Focused attention limits our growth
We have all been encouraged at school and in our workplaces to use focused attention when responding to a person, an event or an idea in order to trigger our left hemispheres.
There is another feature of focused attention worth considering– it is actually, very focused. When we use this form of attention we only see in a narrow cone 1 ½ degrees around each eye’s axis and we have no access to peripheral vision.
As the left hemisphere triggers it begins to compare and categorise and to do so it pulls up memories, when it does this the brain sends a signal to the ears to suppress what we are hearing.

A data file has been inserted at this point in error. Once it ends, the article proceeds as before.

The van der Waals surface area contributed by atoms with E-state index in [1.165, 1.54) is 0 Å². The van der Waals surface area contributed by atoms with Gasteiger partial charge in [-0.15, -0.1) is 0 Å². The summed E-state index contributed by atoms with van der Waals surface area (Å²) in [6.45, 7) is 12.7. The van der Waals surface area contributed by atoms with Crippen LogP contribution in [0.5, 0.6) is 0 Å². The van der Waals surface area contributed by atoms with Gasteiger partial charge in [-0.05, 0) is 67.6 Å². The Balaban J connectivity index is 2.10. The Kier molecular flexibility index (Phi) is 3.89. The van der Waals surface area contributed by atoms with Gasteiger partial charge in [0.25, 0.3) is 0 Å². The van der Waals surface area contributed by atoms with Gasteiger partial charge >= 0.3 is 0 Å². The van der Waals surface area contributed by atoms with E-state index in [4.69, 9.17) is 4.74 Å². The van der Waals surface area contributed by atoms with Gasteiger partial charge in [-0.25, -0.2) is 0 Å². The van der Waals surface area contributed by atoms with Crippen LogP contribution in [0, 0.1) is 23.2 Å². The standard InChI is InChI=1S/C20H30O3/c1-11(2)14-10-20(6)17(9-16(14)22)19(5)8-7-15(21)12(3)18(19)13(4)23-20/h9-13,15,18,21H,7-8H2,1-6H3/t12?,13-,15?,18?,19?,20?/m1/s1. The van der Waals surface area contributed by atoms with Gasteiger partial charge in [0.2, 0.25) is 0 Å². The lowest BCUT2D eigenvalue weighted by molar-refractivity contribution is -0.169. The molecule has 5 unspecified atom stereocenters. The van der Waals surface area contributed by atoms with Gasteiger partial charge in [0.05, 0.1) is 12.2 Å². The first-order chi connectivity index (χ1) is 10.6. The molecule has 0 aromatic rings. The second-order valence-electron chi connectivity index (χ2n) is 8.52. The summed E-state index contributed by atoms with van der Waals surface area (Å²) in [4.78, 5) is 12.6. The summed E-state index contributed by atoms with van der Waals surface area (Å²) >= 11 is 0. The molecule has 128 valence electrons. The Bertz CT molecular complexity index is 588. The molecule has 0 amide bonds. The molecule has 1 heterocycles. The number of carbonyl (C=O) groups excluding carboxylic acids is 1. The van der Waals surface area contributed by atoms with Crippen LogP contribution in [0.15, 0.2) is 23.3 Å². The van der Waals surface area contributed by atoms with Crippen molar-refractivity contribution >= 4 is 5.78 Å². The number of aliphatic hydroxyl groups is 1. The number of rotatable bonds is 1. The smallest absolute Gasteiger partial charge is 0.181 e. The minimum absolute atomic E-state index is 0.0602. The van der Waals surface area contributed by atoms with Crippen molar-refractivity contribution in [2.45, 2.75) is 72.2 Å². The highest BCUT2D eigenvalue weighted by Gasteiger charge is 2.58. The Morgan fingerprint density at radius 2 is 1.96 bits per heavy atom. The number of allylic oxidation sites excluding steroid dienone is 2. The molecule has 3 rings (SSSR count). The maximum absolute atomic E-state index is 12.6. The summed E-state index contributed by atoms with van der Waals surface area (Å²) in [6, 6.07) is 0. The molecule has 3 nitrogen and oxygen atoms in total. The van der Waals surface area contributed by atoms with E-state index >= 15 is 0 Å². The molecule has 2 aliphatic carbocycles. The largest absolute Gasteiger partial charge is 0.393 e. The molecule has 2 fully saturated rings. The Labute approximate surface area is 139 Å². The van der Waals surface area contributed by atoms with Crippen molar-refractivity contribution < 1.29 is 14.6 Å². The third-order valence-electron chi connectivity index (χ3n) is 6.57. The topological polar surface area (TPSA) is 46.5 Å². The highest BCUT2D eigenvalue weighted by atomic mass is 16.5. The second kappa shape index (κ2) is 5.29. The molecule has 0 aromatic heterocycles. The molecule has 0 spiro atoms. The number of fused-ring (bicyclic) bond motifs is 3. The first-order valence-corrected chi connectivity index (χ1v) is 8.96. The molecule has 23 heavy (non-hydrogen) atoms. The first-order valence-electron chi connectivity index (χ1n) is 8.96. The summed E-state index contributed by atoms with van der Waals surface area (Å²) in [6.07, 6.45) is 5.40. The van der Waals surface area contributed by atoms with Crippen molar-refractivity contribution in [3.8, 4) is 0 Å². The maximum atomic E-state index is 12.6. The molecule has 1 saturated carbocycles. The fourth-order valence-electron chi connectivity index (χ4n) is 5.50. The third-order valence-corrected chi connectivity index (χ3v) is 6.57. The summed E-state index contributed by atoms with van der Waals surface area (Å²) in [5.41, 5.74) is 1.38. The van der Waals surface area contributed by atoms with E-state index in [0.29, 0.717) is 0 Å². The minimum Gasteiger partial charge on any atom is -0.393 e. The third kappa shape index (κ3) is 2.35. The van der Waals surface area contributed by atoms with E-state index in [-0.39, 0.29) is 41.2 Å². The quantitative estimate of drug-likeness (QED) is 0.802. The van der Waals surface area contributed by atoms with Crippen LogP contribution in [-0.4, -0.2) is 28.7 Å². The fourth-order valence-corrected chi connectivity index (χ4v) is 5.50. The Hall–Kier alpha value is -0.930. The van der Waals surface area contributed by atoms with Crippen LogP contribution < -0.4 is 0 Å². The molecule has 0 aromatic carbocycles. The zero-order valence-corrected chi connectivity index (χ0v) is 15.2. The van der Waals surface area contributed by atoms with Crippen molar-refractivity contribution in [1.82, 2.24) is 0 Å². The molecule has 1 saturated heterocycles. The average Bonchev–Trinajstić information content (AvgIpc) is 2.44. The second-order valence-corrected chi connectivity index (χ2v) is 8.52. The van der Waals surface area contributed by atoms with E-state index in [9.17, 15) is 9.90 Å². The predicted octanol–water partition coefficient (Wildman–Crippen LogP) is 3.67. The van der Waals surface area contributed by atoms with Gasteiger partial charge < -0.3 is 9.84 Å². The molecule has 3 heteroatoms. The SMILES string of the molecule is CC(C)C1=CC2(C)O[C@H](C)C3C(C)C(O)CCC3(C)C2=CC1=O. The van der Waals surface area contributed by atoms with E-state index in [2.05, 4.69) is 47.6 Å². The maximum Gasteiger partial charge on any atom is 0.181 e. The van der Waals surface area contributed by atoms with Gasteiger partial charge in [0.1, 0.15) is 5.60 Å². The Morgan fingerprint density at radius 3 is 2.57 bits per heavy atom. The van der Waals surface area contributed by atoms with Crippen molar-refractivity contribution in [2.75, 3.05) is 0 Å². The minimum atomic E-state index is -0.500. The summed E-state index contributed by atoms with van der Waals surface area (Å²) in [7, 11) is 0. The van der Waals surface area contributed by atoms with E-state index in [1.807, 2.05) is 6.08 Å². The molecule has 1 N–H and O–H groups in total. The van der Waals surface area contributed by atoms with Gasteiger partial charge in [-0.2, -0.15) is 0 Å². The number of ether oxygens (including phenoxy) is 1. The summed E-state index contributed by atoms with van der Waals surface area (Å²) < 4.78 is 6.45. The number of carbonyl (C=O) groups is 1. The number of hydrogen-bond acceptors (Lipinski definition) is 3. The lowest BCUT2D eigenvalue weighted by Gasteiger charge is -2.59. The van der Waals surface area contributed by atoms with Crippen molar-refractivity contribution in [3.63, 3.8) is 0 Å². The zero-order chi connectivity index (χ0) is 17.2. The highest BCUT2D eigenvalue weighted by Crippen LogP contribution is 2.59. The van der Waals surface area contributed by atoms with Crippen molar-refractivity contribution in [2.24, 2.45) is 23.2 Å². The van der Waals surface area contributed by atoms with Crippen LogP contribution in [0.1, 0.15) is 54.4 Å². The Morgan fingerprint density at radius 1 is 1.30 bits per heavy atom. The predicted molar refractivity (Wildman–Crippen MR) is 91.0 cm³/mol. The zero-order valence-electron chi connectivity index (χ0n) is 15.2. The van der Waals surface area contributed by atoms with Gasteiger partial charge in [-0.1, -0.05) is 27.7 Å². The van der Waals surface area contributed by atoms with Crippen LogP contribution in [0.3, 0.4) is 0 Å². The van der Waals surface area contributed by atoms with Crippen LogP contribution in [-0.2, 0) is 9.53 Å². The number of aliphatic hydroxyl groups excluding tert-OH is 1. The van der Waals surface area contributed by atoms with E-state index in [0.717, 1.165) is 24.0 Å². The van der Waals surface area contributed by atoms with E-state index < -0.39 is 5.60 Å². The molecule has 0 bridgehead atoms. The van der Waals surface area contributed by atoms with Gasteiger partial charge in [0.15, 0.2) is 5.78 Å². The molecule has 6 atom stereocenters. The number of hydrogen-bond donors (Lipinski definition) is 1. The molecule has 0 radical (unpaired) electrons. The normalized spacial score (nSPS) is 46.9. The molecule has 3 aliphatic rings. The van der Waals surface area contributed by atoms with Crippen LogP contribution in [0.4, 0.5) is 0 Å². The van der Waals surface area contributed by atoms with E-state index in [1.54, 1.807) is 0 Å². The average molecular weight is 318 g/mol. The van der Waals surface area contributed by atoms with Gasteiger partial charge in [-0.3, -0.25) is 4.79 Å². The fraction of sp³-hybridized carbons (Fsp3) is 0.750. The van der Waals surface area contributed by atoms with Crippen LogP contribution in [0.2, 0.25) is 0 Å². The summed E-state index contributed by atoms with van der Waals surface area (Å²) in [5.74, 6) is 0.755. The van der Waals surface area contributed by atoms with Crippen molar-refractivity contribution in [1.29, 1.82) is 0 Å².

Focused attention is reducing both what we see and what we hear.
The right hemisphere travels through a world that is always new and accepts sensory inputs as they arise, adds them to its neural networks and over time distils these into a gradually evolving world view.
When we use focused attention we are limiting these sensory inputs. When we are doing detailed work that is obviously fine, we want to be focused. But,in general, with fewer inputs we grow more slowly.
So another reason to practice sustained attention (or relaxed alertness) as much as possible is to give ourselves room to grow.